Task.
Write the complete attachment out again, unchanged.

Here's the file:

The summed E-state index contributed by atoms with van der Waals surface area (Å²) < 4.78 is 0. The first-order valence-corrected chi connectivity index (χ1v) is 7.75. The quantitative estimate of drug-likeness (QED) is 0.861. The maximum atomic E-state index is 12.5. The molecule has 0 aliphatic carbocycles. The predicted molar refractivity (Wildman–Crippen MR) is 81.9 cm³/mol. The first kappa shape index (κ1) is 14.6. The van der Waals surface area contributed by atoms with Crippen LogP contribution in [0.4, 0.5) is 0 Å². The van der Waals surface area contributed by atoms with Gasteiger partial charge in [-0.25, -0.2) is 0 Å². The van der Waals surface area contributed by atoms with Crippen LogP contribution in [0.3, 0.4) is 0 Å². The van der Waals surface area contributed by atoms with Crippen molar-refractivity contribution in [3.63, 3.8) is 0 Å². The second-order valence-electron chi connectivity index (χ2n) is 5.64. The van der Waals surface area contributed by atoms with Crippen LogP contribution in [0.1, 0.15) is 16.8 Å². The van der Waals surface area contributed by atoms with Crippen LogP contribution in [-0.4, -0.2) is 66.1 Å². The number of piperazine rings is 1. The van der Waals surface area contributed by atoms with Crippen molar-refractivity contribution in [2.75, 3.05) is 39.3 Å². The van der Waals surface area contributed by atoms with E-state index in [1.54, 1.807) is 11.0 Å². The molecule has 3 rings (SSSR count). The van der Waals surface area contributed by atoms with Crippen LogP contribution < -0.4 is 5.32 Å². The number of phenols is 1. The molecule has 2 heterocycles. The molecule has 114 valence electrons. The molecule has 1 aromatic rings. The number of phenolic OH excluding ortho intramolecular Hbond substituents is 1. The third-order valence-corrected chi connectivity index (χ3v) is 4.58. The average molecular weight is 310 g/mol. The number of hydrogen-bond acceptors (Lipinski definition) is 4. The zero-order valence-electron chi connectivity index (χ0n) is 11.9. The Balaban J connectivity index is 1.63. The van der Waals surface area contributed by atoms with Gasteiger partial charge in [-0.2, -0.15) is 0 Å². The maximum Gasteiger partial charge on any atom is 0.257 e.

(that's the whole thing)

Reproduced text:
The summed E-state index contributed by atoms with van der Waals surface area (Å²) < 4.78 is 0. The first-order valence-corrected chi connectivity index (χ1v) is 7.75. The quantitative estimate of drug-likeness (QED) is 0.861. The maximum atomic E-state index is 12.5. The molecule has 0 aliphatic carbocycles. The predicted molar refractivity (Wildman–Crippen MR) is 81.9 cm³/mol. The first kappa shape index (κ1) is 14.6. The van der Waals surface area contributed by atoms with Crippen LogP contribution in [0.4, 0.5) is 0 Å². The van der Waals surface area contributed by atoms with Gasteiger partial charge in [-0.25, -0.2) is 0 Å². The van der Waals surface area contributed by atoms with Crippen LogP contribution in [0.3, 0.4) is 0 Å². The van der Waals surface area contributed by atoms with Crippen molar-refractivity contribution in [3.63, 3.8) is 0 Å². The second-order valence-electron chi connectivity index (χ2n) is 5.64. The van der Waals surface area contributed by atoms with Crippen LogP contribution in [0.1, 0.15) is 16.8 Å². The van der Waals surface area contributed by atoms with Crippen LogP contribution in [-0.4, -0.2) is 66.1 Å². The number of piperazine rings is 1. The van der Waals surface area contributed by atoms with Crippen molar-refractivity contribution in [2.75, 3.05) is 39.3 Å². The van der Waals surface area contributed by atoms with E-state index in [1.54, 1.807) is 11.0 Å². The molecule has 3 rings (SSSR count). The van der Waals surface area contributed by atoms with Crippen LogP contribution < -0.4 is 5.32 Å². The number of phenols is 1. The molecule has 2 heterocycles. The molecule has 114 valence electrons. The molecule has 1 aromatic rings. The number of phenolic OH excluding ortho intramolecular Hbond substituents is 1. The third-order valence-corrected chi connectivity index (χ3v) is 4.58. The average molecular weight is 310 g/mol. The number of hydrogen-bond acceptors (Lipinski definition) is 4. The zero-order valence-electron chi connectivity index (χ0n) is 11.9. The Balaban J connectivity index is 1.63. The van der Waals surface area contributed by atoms with Gasteiger partial charge in [-0.2, -0.15) is 0 Å². The maximum Gasteiger partial charge on any atom is 0.257 e.